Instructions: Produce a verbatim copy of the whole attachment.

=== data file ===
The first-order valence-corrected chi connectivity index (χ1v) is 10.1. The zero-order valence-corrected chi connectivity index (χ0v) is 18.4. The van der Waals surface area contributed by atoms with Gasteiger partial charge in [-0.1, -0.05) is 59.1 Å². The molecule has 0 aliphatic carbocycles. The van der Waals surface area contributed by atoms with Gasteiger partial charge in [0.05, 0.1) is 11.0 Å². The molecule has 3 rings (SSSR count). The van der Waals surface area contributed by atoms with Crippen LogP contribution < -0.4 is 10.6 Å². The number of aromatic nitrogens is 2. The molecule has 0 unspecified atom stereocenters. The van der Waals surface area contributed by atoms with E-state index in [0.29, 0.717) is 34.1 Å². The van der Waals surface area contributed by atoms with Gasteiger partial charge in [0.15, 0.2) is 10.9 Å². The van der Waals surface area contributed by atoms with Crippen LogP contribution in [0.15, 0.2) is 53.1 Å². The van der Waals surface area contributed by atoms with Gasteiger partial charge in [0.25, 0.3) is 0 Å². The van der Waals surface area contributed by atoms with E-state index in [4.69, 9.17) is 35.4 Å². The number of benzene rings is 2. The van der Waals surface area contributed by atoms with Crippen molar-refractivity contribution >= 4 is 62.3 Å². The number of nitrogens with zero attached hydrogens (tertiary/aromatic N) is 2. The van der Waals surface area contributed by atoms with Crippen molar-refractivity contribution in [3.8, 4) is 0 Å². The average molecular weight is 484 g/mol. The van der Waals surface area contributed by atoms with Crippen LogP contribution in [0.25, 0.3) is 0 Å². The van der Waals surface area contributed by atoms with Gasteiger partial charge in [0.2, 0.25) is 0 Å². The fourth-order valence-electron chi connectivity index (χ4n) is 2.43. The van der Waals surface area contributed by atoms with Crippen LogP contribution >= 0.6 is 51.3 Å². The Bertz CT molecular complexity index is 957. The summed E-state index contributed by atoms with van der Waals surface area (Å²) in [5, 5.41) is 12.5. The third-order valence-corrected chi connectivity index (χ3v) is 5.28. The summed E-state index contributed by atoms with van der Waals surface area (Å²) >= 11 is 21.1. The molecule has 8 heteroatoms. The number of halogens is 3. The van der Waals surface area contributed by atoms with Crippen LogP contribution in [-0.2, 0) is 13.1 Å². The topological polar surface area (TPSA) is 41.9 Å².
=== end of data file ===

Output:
The first-order valence-corrected chi connectivity index (χ1v) is 10.1. The zero-order valence-corrected chi connectivity index (χ0v) is 18.4. The van der Waals surface area contributed by atoms with Gasteiger partial charge in [-0.1, -0.05) is 59.1 Å². The molecule has 0 aliphatic carbocycles. The van der Waals surface area contributed by atoms with Gasteiger partial charge in [0.05, 0.1) is 11.0 Å². The molecule has 3 rings (SSSR count). The van der Waals surface area contributed by atoms with Crippen LogP contribution < -0.4 is 10.6 Å². The number of aromatic nitrogens is 2. The molecule has 0 unspecified atom stereocenters. The van der Waals surface area contributed by atoms with E-state index in [0.29, 0.717) is 34.1 Å². The van der Waals surface area contributed by atoms with Gasteiger partial charge in [0.15, 0.2) is 10.9 Å². The van der Waals surface area contributed by atoms with Crippen LogP contribution in [0.15, 0.2) is 53.1 Å². The van der Waals surface area contributed by atoms with Gasteiger partial charge in [0.25, 0.3) is 0 Å². The van der Waals surface area contributed by atoms with E-state index in [4.69, 9.17) is 35.4 Å². The number of benzene rings is 2. The van der Waals surface area contributed by atoms with Crippen molar-refractivity contribution >= 4 is 62.3 Å². The number of nitrogens with zero attached hydrogens (tertiary/aromatic N) is 2. The van der Waals surface area contributed by atoms with Crippen molar-refractivity contribution in [3.8, 4) is 0 Å². The average molecular weight is 484 g/mol. The van der Waals surface area contributed by atoms with Crippen LogP contribution in [0.25, 0.3) is 0 Å². The van der Waals surface area contributed by atoms with Gasteiger partial charge in [0.2, 0.25) is 0 Å². The fourth-order valence-electron chi connectivity index (χ4n) is 2.43. The van der Waals surface area contributed by atoms with Crippen LogP contribution >= 0.6 is 51.3 Å². The Bertz CT molecular complexity index is 957. The summed E-state index contributed by atoms with van der Waals surface area (Å²) in [5, 5.41) is 12.5. The third-order valence-corrected chi connectivity index (χ3v) is 5.28. The summed E-state index contributed by atoms with van der Waals surface area (Å²) >= 11 is 21.1. The molecule has 8 heteroatoms. The number of halogens is 3. The van der Waals surface area contributed by atoms with Crippen LogP contribution in [-0.2, 0) is 13.1 Å². The topological polar surface area (TPSA) is 41.9 Å².